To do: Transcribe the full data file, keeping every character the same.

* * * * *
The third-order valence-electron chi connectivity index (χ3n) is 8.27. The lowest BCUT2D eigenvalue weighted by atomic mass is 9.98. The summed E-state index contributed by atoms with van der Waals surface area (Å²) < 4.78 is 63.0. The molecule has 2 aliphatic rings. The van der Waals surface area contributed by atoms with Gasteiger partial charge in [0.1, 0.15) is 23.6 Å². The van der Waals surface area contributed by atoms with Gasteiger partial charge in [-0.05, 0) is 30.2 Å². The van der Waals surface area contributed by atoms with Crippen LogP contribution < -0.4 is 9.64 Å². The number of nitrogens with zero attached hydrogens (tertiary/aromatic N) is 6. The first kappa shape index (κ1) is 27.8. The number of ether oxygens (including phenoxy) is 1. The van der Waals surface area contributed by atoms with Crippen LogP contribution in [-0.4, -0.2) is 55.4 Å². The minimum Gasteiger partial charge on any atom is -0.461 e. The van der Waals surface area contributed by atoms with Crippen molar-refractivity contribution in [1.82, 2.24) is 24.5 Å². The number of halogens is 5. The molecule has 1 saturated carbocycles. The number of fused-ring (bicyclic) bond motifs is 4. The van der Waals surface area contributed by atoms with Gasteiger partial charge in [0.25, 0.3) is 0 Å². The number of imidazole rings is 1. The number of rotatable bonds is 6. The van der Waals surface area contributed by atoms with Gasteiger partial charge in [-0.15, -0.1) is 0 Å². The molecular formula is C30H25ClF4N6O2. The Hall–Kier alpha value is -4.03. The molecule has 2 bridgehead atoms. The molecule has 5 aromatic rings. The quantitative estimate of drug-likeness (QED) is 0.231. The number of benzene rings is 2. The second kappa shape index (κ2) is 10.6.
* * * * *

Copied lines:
The third-order valence-electron chi connectivity index (χ3n) is 8.27. The lowest BCUT2D eigenvalue weighted by atomic mass is 9.98. The summed E-state index contributed by atoms with van der Waals surface area (Å²) < 4.78 is 63.0. The molecule has 2 aliphatic rings. The van der Waals surface area contributed by atoms with Gasteiger partial charge in [0.1, 0.15) is 23.6 Å². The van der Waals surface area contributed by atoms with Gasteiger partial charge in [-0.05, 0) is 30.2 Å². The van der Waals surface area contributed by atoms with Crippen LogP contribution < -0.4 is 9.64 Å². The number of nitrogens with zero attached hydrogens (tertiary/aromatic N) is 6. The first kappa shape index (κ1) is 27.8. The number of ether oxygens (including phenoxy) is 1. The van der Waals surface area contributed by atoms with Crippen LogP contribution in [-0.4, -0.2) is 55.4 Å². The minimum Gasteiger partial charge on any atom is -0.461 e. The van der Waals surface area contributed by atoms with Crippen molar-refractivity contribution in [1.82, 2.24) is 24.5 Å². The number of halogens is 5. The molecule has 1 saturated carbocycles. The number of fused-ring (bicyclic) bond motifs is 4. The van der Waals surface area contributed by atoms with Gasteiger partial charge in [0.25, 0.3) is 0 Å². The number of imidazole rings is 1. The number of rotatable bonds is 6. The van der Waals surface area contributed by atoms with Gasteiger partial charge in [-0.15, -0.1) is 0 Å². The molecular formula is C30H25ClF4N6O2. The Hall–Kier alpha value is -4.03. The molecule has 2 bridgehead atoms. The molecule has 5 aromatic rings. The quantitative estimate of drug-likeness (QED) is 0.231. The number of benzene rings is 2. The second kappa shape index (κ2) is 10.6.